Black Bear comes out of hibernation
by Arnie Hamel
Are you like me? Do your shots find water when there didn't seem to be any danger? Are your rare birdies almost always followed immediately by a snowman? Could your short game be any worse?
Well, if you're at all like me you look for the things about golf other than your double and triple bogies for golfing satisfaction. Rather than trying to feel good about carding a 97, isn't it better to have enjoyed the nice scenery? Instead of puffing out your chest over your three pars on the day, you're happier that the course wasn't crowded and you were with your friends.
The obvious benefit of such a philosophy is that you become a more laid back golfer who doesn't mind if the course is less than immaculate. The better you get at golf, the more demands you (might) have of a course, and the pickier you become about the quality of the sand traps, the condition of the tee boxes and the swankiness of the club house.
So if you're a scratch golfer, I would say don't play Black Bear Golf Course in Backus. The greens, tee boxes and traps probably won't meet your lofty standards. Plus, imagine the shame and embarrassment if, by chance, one of your golfing fraternity brothers would find out that you played a course that cost less than $50!
But if you're anything like the laid back golfer described previously, then by all means check out Black Bear - course designer and owner Calvin Bristow's newest creation. The new (June 2001) back nine is now open and definitely has the potential to be nice enough for elite golfers to play someday. Lengthy holes dart through hilly terrain, with water hazards looming on several holes. Golfers can look forward to having to make plenty of different types of shots: A steep approach shot over water on number 11; a tricky downhill par 3 at the 12th; a par four at 13 from an elevated tee box.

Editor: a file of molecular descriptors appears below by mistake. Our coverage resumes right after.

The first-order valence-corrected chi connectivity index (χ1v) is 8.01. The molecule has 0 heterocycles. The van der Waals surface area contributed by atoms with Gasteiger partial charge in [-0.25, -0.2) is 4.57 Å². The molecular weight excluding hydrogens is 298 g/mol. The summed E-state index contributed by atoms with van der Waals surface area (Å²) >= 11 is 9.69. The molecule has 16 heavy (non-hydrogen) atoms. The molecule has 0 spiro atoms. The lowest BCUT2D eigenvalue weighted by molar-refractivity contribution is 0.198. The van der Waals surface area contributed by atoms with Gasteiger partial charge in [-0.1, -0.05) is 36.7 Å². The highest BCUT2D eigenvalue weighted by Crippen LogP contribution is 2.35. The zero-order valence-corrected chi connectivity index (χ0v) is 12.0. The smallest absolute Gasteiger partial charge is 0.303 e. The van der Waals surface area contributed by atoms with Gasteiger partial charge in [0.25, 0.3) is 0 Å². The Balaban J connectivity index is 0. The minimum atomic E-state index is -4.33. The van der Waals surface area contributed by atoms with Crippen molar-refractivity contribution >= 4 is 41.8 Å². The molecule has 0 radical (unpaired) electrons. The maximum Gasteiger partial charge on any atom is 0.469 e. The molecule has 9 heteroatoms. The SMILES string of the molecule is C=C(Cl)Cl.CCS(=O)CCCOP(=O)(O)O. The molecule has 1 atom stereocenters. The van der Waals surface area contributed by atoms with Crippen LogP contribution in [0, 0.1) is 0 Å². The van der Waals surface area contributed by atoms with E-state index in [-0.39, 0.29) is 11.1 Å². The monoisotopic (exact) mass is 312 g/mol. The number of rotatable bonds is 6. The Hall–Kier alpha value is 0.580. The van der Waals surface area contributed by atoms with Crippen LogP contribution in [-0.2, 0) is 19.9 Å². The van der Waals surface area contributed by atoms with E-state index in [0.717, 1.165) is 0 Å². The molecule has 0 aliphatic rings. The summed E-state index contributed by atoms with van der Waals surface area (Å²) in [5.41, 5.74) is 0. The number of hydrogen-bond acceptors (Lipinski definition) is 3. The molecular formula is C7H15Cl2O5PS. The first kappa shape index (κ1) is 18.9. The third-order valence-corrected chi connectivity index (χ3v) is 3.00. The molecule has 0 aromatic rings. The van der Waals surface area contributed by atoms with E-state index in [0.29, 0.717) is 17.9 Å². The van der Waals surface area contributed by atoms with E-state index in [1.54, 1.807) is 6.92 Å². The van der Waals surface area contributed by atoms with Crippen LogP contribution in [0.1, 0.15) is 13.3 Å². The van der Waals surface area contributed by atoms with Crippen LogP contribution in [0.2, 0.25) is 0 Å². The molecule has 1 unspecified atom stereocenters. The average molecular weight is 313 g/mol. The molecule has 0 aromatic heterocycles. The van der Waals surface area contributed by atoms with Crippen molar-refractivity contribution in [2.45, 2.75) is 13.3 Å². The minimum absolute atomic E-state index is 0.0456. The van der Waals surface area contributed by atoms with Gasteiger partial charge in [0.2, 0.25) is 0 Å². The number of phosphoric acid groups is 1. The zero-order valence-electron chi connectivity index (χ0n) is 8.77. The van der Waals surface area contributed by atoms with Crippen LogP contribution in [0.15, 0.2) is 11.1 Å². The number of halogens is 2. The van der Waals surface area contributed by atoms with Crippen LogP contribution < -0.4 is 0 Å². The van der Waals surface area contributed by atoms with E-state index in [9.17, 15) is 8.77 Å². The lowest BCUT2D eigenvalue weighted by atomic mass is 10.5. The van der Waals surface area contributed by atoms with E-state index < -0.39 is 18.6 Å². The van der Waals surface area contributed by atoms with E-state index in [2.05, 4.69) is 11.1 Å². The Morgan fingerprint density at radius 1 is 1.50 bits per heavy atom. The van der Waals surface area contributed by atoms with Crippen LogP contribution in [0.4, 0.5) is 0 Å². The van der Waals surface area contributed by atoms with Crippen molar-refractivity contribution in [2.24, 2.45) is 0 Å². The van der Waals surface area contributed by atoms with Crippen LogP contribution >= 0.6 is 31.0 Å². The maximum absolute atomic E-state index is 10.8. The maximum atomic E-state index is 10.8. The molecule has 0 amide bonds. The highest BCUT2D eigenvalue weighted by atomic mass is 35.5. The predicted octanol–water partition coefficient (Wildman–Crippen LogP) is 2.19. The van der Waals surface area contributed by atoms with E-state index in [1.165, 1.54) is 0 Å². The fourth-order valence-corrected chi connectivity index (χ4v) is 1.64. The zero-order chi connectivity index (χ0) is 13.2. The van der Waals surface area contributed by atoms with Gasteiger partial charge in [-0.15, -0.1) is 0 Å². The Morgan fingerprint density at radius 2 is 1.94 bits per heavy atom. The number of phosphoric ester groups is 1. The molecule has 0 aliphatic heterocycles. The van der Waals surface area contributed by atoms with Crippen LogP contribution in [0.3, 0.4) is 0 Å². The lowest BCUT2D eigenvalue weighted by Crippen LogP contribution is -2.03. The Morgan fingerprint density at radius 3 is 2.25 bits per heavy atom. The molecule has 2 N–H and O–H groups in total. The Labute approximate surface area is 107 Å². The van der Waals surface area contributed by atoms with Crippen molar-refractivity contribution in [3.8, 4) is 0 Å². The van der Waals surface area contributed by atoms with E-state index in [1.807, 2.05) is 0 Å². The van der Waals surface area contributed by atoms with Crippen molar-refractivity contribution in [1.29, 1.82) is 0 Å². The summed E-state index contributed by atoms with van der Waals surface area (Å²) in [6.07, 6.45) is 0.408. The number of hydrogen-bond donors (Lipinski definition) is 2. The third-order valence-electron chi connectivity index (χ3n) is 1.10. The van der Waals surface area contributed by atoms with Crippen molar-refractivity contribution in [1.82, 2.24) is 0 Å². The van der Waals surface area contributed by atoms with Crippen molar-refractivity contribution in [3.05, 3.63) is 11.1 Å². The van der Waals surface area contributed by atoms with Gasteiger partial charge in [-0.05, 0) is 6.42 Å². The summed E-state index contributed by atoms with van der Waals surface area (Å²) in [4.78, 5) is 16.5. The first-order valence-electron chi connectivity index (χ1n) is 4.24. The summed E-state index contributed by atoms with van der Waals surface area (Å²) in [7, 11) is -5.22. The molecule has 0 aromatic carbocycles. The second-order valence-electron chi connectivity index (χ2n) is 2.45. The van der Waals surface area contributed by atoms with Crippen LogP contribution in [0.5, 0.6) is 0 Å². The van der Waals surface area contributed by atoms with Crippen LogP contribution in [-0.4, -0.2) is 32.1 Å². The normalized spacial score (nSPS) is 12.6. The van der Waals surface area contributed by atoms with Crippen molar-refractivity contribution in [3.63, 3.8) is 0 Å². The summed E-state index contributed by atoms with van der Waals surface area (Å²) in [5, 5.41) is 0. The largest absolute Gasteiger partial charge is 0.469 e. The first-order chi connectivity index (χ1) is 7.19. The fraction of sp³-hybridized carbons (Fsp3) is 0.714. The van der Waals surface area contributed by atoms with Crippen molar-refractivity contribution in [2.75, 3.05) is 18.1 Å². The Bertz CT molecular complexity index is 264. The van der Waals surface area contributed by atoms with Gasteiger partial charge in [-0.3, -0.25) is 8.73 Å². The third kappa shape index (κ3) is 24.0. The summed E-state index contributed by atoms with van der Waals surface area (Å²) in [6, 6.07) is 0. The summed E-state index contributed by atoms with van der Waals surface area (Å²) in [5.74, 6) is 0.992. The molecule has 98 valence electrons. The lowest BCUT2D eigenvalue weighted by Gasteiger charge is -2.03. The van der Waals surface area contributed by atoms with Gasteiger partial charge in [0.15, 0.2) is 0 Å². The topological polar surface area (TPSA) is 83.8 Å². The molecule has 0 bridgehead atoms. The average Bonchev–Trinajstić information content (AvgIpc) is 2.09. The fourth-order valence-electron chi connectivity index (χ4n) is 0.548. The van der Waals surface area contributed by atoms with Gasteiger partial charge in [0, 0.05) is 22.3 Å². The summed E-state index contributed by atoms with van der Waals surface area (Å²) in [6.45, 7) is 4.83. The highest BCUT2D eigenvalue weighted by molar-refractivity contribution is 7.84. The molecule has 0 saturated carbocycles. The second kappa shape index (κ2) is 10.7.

Fairways are wide and the mostly-flat greens are very small, making the par fours on the back a fun challenge to reach in two. The course finishes strongly with scenic par fours at 16 and 17 and a 475-yard par five concluding hole, with cornfield dead right.
The front nine - opened a few years ago - has its moments, particularly the massive par five 532-yard fourth hole, with an up-and-down-and-up final 250 yards that makes reaching in two basically impossible. The fourth hole features a huge green, the first third of which is part of the hill and is guaranteed to not hold an approach shot.
Just like the new back, the older front has a nice trio of finishing holes. The seventh is a beautiful, nearly unfair 434-yard par four with a sloping fairway leading down to a big pond. Your tee shot has to be almost perfect in order to have a decent second shot. A par on this hole would make a scratch golfer proud.
Number eight is a 400-yard hole with water coming into play only if your tee shot is pure macho. The approach is to an extremely long and skinny green, making a birdie putt something of a rarity. The ninth is an uphill par three measuring 203 yards that starts in a woodsy valley with water, then opens up to a wide fairway and ends with a sloping green that will test your current level of putting skill.
While the back nine is in good shape for a new course, the old front nine greens suffered heavily this year from what Bristow described as "snow mold". Bristow, who also designed the Pine River Golf Course in 1977 and Ridgewood G.C. in nearby Longville, is slowly working the severely damaged greens back into shape.
The USGA recently paid a visit to Black Bear and confirmed a 6100-yard course with a 69.4 rating and a 113 slope. Greens fees are $14 for nine holes and $20 for 18 holes -- $36 with cart.
Of course these numbers will do nothing to impress the golf snobs, but while they're paying $50-100 per round, less-demanding players can have their fun and scenic beauty at Black Bear.
Black Bear Golf Course